Earth Hour: Changing the World in 60 Minutes - Earth Week

ADDITIONAL CONTRIBUTORS Zachary Ehren

Young NTUC members participating in Earth Hour in Wisma Atria, Singapore. Photo by the NTUC.

There are plenty of ways to raise awareness and take part in helping the environment. Many people do their share by recycling goods, purchasing vehicles that produce less gas emissions, taking public transportation, buying less wasteful products, and so on. All of these acts do their part in creating a planet that will continue to sustain life for future generations on a micro level (as recycling only involves one person). In 2007, Sydney, Australia and the World Wildlife Federation decided to up the ante on environmental activism when they created Earth Hour.

In the years before Earth Hour, Australia’s temperatures had risen to levels that were never before recorded in its history. The effects of global warming had hit the land from down under hard and its residents came to an understanding that things needed to change if they were going to continue to live on a healthy planet. Amid the scorching heat, the Sydney-based WWF created Earth Hour, an event asking the residents of the city to turn off all non-essential lights for one hour during the last Saturday of March. The act would not only symbolize our overabundant use of goods that create toxic emissions, it would also help out the planet’s environment for 3,600 seconds.

The response was overwhelming. Over 2 million Sydneysiders took part in shutting off all of their lights while the rest of the world watched in awe. Sydney Lord Mayor Clover Moore had hoped for a 5 percent reduction in the city’s energy usage but was shocked when the actual reduction was more than 10 percent, which he said was the equivalent of taking 48,000 cars out of the downtown Sidney area.

In 2007, Sydney proved the success of Earth Hour and the next year 29 other cities, which included 50 million participants, went dark for 60 minutes. Bangkok, Thailand was one of the participants. After their hour was over, they had reduced power output by 73.34 megawatts, which is the equivalent of 41.6 tonnes of carbon dioxide.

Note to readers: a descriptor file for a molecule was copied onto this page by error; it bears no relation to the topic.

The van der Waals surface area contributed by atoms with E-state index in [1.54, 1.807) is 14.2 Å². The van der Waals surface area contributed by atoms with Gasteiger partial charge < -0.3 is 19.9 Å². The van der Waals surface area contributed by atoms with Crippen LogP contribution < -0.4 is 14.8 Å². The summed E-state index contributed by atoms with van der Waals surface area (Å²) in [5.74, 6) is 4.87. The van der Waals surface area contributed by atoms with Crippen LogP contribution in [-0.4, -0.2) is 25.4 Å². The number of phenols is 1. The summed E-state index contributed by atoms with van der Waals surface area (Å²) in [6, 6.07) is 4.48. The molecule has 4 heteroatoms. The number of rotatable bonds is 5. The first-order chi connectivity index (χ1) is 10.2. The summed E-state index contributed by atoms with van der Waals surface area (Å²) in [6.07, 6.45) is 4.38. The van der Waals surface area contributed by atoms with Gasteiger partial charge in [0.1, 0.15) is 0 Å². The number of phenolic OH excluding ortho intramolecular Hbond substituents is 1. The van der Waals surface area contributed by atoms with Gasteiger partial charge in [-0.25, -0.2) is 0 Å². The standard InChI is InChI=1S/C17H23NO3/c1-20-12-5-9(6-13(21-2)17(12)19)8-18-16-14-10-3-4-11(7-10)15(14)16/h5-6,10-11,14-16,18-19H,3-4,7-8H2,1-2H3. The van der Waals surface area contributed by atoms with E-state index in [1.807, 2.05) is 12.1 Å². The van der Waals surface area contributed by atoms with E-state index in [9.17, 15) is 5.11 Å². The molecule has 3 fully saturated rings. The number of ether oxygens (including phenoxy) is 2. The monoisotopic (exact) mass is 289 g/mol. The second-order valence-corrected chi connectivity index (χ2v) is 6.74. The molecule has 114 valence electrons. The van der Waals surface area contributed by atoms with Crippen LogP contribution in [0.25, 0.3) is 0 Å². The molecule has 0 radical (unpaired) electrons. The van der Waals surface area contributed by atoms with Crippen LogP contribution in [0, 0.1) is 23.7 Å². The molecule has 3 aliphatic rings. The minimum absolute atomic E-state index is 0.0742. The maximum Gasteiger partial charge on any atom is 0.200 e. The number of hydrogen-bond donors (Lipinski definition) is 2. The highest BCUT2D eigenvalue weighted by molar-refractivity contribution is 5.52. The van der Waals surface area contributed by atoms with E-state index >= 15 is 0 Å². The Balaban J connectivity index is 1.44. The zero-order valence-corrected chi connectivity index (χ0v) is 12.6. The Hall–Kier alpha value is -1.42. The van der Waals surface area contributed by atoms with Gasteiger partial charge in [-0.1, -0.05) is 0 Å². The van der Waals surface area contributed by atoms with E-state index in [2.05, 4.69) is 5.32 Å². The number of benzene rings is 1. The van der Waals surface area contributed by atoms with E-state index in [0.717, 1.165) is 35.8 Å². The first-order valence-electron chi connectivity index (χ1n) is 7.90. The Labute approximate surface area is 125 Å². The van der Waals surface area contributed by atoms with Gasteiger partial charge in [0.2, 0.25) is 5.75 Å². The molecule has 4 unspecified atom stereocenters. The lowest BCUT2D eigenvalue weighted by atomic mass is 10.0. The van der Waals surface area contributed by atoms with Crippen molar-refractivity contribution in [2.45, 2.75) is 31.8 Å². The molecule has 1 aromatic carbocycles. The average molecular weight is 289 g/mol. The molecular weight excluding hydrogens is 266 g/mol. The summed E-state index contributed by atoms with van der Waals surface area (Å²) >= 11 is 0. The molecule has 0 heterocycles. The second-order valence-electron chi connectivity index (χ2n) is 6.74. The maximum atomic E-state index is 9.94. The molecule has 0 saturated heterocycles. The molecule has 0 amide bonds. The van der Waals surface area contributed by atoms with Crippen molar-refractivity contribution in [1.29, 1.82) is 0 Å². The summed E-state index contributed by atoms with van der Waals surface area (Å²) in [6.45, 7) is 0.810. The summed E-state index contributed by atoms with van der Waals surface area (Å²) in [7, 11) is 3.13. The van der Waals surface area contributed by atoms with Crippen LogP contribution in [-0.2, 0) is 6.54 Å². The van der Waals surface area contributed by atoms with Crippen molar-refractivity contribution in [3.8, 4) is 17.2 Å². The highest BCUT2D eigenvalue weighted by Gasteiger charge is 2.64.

Bangkok was not the only city to see this level of drastic results. Other metropolises, such as Manila, Toronto, and Dubai also saw the impact of shutting off their lights, saving tonnes of greenhouse gases from being released into the atmosphere.

The followers of Earth Hour have grown exponentially every year since 2007 and participants have created activities that support the environment all year long. In Kuwait, a group of students that were inspired by Sydney got together to bring the program to their country. Living in an oil-enriched nation, they believed in the importance of bringing the effects of this natural resource to the attention of the people around them. They successfully ran Earth Hour in 2009, but continued to play an active role in educating people on the environment and organizing activities such as beach clean-ups.

Another year-round event occurred on Earth Hour in 2011.  Nepal vowed to plant 108,000 seedlings throughout the year in the Garden of Lumbini, the birthplace of Buddha. Countless people in the area took part in planting the trees, which enabled the goal to be accomplished in half the time.

The WWF also took part in extending Earth Hour to play a role in the rest of the 8,766 hours in the year. After the lights went out on March 31st, 2012, the WWF asked people to continue their role in conservation with the introduction of the I Will If You Will (IWIYW) campaign. This included a dedicated YouTube channel with environmentally themed challenges created by musicians, celebrities, or average citizens. One such challenge was created by YouTube user, Shannon Scott, who is asking for 1,000 people to cut down their meat intake by 50 percent. The video includes an “accept” button, and if 1,000 people agree to this challenge, Scott will shave a WWF panda into her head.

Each year, more and more cities throughout the world agree to turn off their lights for one hour at the end of March. The growth of a small idea in Australia may turn into a global blackout sometime in the near future. In the meantime, check out how you can participate year-round in helping our planet continue to be a sustainable place to live by accepting the IWIYW challenges. After all, Earth Hour is only 60 minutes out of the entire year, and who doesn’t want to see somebody shave a panda into their head?

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